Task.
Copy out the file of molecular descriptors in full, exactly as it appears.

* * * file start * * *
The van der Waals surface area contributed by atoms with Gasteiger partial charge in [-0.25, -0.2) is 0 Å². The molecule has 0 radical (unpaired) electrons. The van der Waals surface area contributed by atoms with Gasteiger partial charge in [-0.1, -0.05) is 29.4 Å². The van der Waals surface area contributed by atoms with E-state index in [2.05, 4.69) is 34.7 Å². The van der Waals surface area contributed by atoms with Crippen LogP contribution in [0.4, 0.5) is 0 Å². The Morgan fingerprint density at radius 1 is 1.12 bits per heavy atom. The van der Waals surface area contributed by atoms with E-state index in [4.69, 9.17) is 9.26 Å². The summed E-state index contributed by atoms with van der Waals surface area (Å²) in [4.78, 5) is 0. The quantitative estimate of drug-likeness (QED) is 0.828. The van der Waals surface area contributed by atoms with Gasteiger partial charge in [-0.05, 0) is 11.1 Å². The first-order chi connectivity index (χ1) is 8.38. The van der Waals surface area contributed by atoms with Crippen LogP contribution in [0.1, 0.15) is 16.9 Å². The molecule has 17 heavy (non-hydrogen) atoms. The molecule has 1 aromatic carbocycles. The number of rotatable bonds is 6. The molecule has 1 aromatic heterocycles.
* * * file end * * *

The van der Waals surface area contributed by atoms with Gasteiger partial charge in [-0.25, -0.2) is 0 Å². The molecule has 0 radical (unpaired) electrons. The van der Waals surface area contributed by atoms with Gasteiger partial charge in [-0.1, -0.05) is 29.4 Å². The van der Waals surface area contributed by atoms with E-state index in [2.05, 4.69) is 34.7 Å². The van der Waals surface area contributed by atoms with Crippen LogP contribution in [0.4, 0.5) is 0 Å². The Morgan fingerprint density at radius 1 is 1.12 bits per heavy atom. The van der Waals surface area contributed by atoms with E-state index in [4.69, 9.17) is 9.26 Å². The summed E-state index contributed by atoms with van der Waals surface area (Å²) in [4.78, 5) is 0. The quantitative estimate of drug-likeness (QED) is 0.828. The van der Waals surface area contributed by atoms with Gasteiger partial charge in [-0.05, 0) is 11.1 Å². The first-order chi connectivity index (χ1) is 8.38. The van der Waals surface area contributed by atoms with Crippen LogP contribution in [0.1, 0.15) is 16.9 Å². The molecule has 17 heavy (non-hydrogen) atoms. The molecule has 1 aromatic carbocycles. The number of rotatable bonds is 6. The molecule has 1 aromatic heterocycles.